Since time immemorial, human existence has been intertwined with stories. We’ve held onto stories in the form of oral narratives, and have evolved to the era of Virtual Reality. In this expansive universe of storytelling, there have also been moments where we have re-imagined stories. These re-imaginations have come not only across stories, but also across mediums. In getting adapted from literature to cinema, books have often transformed our visible real world to a text. The most obvious question that then arises is: Why do we choose to repeat stories? Which are the stories which have held their ground by evolving through time? Platform takes a look at a few adaptations in the year 2019, and explores what we can look forward to.
In the year 2014, The Goldfinch won the Pulitzer Prize for Fiction. Written in the first person, Tartt’s novel is a meandering narrative that moves through the irregularities of memory. Just as memory comes back in glimpses, the protagonist Theo Decker navigates through moments in time. In terms of the plot, The Goldfinch is the story of Theo, who loses his mother at the Metropolitan Museum of Art in a bomb blast. In the saddening angst of the moment he loses his mother in, he receives a ring from a stranger and runs away with The Goldfinch painted by Carel Fabritius. With an absent father, he is taken in by the wealthy Barbours. But as Theo grows, he traces the inscription on the ring to an antique restorer named Hobie. No sooner than this life changing moment takes place, Theo is claimed by his father and ends up in Nevada where he befriends a Ukranian boy named Boris. Gradually, Theo returns to New York as an antique dealer himself and gets tangled in the web of the lost The Goldfinch. In every way, Tartt’s novel is a series of coincidences coexisting with significance. Crowley’s movie, instead of re-imagining the book, re-tells it. The plot recklessly follows the crumbs left behind by the book. The movie appeases to the beauty of the art world, but the story is lost to the temporal limits of the screenplay. It appears rushed and fragmentary. It does not bring together the floating pieces in Theo’s memory into one frame. But perhaps, such is the nature of memory? And it is in memory of memory that we’re compelled to re-imagine The Goldfinch.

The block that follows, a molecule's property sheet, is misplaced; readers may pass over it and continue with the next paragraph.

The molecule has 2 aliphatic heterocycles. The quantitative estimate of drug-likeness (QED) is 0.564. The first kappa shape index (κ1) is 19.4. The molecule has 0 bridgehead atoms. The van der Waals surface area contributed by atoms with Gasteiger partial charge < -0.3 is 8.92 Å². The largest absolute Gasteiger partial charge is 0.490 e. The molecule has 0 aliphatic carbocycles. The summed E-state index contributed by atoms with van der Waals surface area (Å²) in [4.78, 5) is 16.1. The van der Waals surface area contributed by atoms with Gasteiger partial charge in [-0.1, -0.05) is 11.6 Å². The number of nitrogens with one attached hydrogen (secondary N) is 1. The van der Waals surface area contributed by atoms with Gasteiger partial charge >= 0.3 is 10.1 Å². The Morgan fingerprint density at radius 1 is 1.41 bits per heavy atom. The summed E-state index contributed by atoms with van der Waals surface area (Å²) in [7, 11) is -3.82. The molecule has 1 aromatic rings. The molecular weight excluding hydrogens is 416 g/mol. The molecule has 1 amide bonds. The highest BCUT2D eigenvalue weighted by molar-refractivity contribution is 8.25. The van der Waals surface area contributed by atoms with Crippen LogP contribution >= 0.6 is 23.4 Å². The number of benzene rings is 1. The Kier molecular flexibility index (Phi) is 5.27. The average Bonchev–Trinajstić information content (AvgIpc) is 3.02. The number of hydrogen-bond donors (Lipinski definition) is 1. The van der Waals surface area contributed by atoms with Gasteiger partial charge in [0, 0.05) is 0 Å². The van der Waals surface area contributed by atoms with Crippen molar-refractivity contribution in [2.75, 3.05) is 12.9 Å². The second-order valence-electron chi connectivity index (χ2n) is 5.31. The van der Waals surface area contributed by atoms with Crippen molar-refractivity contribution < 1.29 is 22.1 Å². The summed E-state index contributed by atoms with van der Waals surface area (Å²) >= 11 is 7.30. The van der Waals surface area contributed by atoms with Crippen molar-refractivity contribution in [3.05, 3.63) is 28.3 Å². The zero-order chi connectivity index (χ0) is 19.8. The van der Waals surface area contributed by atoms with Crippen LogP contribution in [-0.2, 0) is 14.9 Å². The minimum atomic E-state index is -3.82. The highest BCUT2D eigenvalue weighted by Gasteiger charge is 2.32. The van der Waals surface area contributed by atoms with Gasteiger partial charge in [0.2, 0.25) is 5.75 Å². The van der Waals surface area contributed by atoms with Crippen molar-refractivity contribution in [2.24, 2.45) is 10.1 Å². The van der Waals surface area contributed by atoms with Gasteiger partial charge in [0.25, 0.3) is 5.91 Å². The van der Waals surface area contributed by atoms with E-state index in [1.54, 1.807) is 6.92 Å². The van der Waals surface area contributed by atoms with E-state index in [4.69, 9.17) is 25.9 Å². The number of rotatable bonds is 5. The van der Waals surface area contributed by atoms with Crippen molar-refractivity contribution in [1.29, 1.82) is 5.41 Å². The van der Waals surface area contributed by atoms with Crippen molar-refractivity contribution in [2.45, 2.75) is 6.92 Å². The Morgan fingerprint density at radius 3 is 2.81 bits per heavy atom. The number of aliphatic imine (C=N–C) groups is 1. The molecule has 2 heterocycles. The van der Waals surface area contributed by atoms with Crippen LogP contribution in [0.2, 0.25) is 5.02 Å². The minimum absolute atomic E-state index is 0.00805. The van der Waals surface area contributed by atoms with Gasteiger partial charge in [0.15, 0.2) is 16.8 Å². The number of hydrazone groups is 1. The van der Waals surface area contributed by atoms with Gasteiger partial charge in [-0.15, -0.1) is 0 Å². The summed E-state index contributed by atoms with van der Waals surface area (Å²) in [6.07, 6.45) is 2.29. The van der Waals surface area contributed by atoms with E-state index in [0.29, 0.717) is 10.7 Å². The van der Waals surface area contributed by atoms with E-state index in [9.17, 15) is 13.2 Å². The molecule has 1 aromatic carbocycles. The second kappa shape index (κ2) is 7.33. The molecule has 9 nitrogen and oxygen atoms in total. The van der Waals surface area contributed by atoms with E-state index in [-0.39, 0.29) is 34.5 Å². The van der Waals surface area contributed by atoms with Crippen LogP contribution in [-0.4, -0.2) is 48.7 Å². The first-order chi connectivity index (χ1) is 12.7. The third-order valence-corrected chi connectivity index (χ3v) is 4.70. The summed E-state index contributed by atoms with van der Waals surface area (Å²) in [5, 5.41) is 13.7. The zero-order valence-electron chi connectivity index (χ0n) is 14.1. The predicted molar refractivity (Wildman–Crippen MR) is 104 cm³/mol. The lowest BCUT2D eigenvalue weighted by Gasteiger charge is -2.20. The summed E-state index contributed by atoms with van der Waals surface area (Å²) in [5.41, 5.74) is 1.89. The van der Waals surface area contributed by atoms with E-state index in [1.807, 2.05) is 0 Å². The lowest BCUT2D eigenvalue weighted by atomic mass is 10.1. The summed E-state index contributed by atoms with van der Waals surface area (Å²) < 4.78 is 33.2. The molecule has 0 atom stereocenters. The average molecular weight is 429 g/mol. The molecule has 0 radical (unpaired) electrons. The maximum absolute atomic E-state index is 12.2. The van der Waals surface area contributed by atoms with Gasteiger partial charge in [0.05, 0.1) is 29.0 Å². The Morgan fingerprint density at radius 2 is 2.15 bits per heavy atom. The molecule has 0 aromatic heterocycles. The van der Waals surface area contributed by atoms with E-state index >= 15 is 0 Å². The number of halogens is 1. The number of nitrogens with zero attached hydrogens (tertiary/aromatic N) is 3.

It would be slightly naïve to categorize Akbar’s story as dystopian fiction when it stands as a reflection of our contemporary reality. While Akbar’s story reflects the anxiety of living in a tyrannical State, Deepa Mehta’s story ties this anxiety with the struggle of being a woman on one hand, and being a mother in search of her child on the other. In Akbar’s story, it is almost as if the purity of the nation state itself becomes a character. It speaks in undertones, with a sense of generalized assertion. But Mehta’s story makes the undertones overt, she is referring to the Sanskritized Hindu Rashtra we live in under the rule of Mr.Joshi. Mehta makes other significant plot changes such as changing the age of Shalini’s daughter, creating a charged rebel group and altering the climax. All these changes are necessary not only to sustain the speed and the conflicts in the plot, but also because they make sense ominously. One might wonder how does a daughter forget about her mother in just two years, but isn’t that the very anxiety that Akbar’s narrator struggles with? In the face of the indoctrinating narrative of the authoritative State where one repeatedly chants about the glory of the State, one renders their own memory and past to the one favored by the State. That it can happen is as little as two years is the discomforting truth. The climax of both the text and the series leaves the reader and the viewer on a cliffhanger, making them ponder what happens to Leila? And what happens to the Nation State?
With these titles already on screen, this year, we await the arrival of Sachin Kundalkar’s Cobalt Blue directed by Kundalkar himself, and Louisa May Alcott’s Little Women directed by Greta Gerwig of The Ladybird fame.
Text Muskan Nagpal